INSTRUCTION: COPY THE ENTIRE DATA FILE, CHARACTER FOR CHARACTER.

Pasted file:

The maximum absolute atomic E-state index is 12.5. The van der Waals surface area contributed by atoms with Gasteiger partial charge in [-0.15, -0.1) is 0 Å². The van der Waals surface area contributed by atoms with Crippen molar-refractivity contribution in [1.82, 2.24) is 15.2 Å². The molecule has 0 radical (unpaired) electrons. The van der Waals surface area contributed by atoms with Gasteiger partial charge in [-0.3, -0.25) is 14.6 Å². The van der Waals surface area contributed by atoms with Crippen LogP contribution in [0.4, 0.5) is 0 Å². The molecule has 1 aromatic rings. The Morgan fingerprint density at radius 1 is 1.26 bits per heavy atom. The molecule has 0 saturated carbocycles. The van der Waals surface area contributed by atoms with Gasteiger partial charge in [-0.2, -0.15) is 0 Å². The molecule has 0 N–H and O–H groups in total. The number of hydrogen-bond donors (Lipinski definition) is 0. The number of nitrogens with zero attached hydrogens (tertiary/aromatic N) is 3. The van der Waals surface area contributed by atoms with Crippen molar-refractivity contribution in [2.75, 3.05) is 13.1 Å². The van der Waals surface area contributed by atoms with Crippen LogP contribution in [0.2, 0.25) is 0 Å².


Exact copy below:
The maximum absolute atomic E-state index is 12.5. The van der Waals surface area contributed by atoms with Gasteiger partial charge in [-0.15, -0.1) is 0 Å². The van der Waals surface area contributed by atoms with Crippen molar-refractivity contribution in [1.82, 2.24) is 15.2 Å². The molecule has 0 radical (unpaired) electrons. The van der Waals surface area contributed by atoms with Gasteiger partial charge in [-0.3, -0.25) is 14.6 Å². The van der Waals surface area contributed by atoms with Crippen LogP contribution in [0.4, 0.5) is 0 Å². The molecule has 1 aromatic rings. The Morgan fingerprint density at radius 1 is 1.26 bits per heavy atom. The molecule has 0 saturated carbocycles. The van der Waals surface area contributed by atoms with Gasteiger partial charge in [-0.2, -0.15) is 0 Å². The molecule has 0 N–H and O–H groups in total. The number of hydrogen-bond donors (Lipinski definition) is 0. The number of nitrogens with zero attached hydrogens (tertiary/aromatic N) is 3. The van der Waals surface area contributed by atoms with Crippen molar-refractivity contribution in [2.75, 3.05) is 13.1 Å². The van der Waals surface area contributed by atoms with Crippen LogP contribution in [0.2, 0.25) is 0 Å².